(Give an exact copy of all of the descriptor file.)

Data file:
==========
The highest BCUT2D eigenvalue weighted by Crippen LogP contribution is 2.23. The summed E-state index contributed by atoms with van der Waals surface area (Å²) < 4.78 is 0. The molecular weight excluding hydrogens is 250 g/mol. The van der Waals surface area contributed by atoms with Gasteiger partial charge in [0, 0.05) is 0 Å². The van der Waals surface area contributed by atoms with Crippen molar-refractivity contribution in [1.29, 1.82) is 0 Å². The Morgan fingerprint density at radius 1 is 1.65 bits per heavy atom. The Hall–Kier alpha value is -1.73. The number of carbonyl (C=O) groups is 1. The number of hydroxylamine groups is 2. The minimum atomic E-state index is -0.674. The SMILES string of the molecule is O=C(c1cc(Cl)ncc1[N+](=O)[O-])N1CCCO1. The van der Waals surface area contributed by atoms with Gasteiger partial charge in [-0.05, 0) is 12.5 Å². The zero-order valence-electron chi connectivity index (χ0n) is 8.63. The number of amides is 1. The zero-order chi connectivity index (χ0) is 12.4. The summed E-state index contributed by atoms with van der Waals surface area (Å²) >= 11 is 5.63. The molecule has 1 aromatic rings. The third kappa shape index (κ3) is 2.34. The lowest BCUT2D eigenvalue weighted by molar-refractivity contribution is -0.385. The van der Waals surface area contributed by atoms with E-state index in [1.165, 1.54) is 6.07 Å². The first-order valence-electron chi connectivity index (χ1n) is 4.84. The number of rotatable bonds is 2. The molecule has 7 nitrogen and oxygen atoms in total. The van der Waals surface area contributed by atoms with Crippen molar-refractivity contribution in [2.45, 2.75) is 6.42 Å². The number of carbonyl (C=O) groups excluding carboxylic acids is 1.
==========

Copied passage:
The highest BCUT2D eigenvalue weighted by Crippen LogP contribution is 2.23. The summed E-state index contributed by atoms with van der Waals surface area (Å²) < 4.78 is 0. The molecular weight excluding hydrogens is 250 g/mol. The van der Waals surface area contributed by atoms with Gasteiger partial charge in [0, 0.05) is 0 Å². The van der Waals surface area contributed by atoms with Crippen molar-refractivity contribution in [1.29, 1.82) is 0 Å². The Morgan fingerprint density at radius 1 is 1.65 bits per heavy atom. The Hall–Kier alpha value is -1.73. The number of carbonyl (C=O) groups is 1. The number of hydroxylamine groups is 2. The minimum atomic E-state index is -0.674. The SMILES string of the molecule is O=C(c1cc(Cl)ncc1[N+](=O)[O-])N1CCCO1. The van der Waals surface area contributed by atoms with Gasteiger partial charge in [-0.05, 0) is 12.5 Å². The zero-order valence-electron chi connectivity index (χ0n) is 8.63. The number of amides is 1. The zero-order chi connectivity index (χ0) is 12.4. The summed E-state index contributed by atoms with van der Waals surface area (Å²) >= 11 is 5.63. The molecule has 1 aromatic rings. The third kappa shape index (κ3) is 2.34. The lowest BCUT2D eigenvalue weighted by molar-refractivity contribution is -0.385. The van der Waals surface area contributed by atoms with E-state index in [1.165, 1.54) is 6.07 Å². The first-order valence-electron chi connectivity index (χ1n) is 4.84. The number of rotatable bonds is 2. The molecule has 7 nitrogen and oxygen atoms in total. The van der Waals surface area contributed by atoms with Crippen molar-refractivity contribution in [2.45, 2.75) is 6.42 Å². The number of carbonyl (C=O) groups excluding carboxylic acids is 1.